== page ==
Film starring Leclerc and Sainz banned from screening due to ‘lesbian kissing’

A scene that includes lesbian kissing goes against "content standards" in the UAE.

The United Arab Emirates (UAE) has banned all public screenings of Lightyear, which features Charles Leclerc and Carlos Sainz as voice actors, due to a scene involving two lesbian women kissing.

The media regulatory office confirmed that the scenes depicted do not conform with its “content standards.”

“[The movie] is not licensed for public screening in all cinemas in the UAE, due to its violation of the country’s media content standards,” they tweeted.

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“The office confirms that all films screened in cinemas across the country are subject to follow-up and evaluation before the date of screening to the public, to ensure the safety of the circulated content according to the appropriate age classification.”

Ferrari drivers Sainz and Leclerc were both involved in the film, with Leclerc voicing a character in the Italian version, while his team-mate took on one of the roles in the Spanish edition.

It is as yet unknown exactly which characters they were asked to voice, but viewers in those countries will find out on 15 and 17 June respectively, while the movie releases in South American countries on 16 June.

United Kingdom viewers will be able to enjoy the film on Friday – the same day as Spain.

The UAE’s decision coincides with pride month, for which some of the teams – including Mercedes and Alpine – have designed special rainbow features that have gone onto their liveries.

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Aston Martin’s Sebastian Vettel has long campaigned for equality in Formula 1, and he recently featured on the cover of LGBTQ+ magazine ‘Attitude.’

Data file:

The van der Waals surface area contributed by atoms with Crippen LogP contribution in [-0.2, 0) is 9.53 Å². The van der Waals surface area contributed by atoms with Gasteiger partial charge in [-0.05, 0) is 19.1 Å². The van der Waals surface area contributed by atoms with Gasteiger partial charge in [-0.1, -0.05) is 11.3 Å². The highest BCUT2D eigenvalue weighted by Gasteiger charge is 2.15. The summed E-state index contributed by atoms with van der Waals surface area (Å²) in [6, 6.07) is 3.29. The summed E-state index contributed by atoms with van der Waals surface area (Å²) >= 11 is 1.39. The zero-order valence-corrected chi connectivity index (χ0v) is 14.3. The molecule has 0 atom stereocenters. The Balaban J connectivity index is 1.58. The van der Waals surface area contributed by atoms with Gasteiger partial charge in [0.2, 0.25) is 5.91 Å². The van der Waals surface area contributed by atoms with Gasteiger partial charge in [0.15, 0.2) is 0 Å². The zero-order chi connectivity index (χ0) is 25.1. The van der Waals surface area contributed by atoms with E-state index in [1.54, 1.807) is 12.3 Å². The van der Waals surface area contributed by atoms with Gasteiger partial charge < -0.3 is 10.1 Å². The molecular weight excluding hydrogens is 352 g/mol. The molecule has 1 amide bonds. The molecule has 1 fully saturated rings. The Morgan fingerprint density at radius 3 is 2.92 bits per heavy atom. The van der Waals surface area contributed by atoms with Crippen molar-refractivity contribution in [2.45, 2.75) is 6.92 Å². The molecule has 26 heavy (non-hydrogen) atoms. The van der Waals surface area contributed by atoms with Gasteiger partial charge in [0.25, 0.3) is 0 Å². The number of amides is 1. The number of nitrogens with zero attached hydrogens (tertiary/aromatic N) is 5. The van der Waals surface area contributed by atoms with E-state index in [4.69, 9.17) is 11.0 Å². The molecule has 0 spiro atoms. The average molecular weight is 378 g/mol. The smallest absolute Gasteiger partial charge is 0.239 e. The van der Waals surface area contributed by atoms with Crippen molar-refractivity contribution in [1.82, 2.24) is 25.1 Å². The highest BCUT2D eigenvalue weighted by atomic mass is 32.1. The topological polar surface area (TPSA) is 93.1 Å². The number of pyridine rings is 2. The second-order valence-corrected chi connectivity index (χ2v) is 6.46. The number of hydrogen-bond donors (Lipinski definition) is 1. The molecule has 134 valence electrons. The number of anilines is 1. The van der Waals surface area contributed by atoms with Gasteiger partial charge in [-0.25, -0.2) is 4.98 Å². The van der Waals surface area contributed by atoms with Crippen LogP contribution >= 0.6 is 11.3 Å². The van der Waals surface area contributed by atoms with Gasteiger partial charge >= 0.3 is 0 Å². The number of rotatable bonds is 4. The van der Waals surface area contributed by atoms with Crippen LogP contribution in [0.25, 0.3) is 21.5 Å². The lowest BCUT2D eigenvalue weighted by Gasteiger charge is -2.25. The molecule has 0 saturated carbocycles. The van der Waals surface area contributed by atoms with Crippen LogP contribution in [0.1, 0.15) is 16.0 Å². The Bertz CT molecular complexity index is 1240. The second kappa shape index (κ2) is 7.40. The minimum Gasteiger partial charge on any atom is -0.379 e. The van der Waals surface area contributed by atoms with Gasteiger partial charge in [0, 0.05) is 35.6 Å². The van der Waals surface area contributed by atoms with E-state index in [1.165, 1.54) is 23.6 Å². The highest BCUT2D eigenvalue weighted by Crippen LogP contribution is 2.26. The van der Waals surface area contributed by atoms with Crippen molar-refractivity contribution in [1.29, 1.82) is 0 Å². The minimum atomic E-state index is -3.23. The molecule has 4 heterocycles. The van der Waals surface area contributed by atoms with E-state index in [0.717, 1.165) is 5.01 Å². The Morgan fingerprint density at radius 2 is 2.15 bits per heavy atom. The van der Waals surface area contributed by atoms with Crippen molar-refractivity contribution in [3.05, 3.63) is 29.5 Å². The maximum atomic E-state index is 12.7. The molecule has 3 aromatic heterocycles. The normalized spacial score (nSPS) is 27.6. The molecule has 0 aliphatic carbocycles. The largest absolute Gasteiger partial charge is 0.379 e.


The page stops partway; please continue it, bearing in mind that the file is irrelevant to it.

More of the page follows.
There has never been an openly gay driver in the pinnacle of motorsport, but the four-time champion believes it is “ready” for one.

“Perhaps it wouldn’t have been the case in the past, but now I think a gay Formula One driver would be welcomed, and rightly so,” he said.

“I feel that a gay driver would help to speed up the elimination of prejudice and help push our sport in a better direction, so I think and hope our sport would be ready for one.”

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The German observes that society has created a stereotype of the perfect athlete in sports such as football, but questions why, as someone’s sexuality has nothing to do with performance.

“I guess it might be similar to the situation in a sport like football: the old image of a player or driver as a ‘hero’ who should match a certain set of criteria,” explained Vettel.

“But the judging criteria are just wrong. How are those stereotypes in any way related to performance? Who got to decide? 

“It takes enormous courage to show your real self rather than hiding behind a façade based on what people expect.”

Last year, Vettel wore a rainbow shirt and mask in Budapest in protest of Hungary’s anti-LGBTQ+ legislation.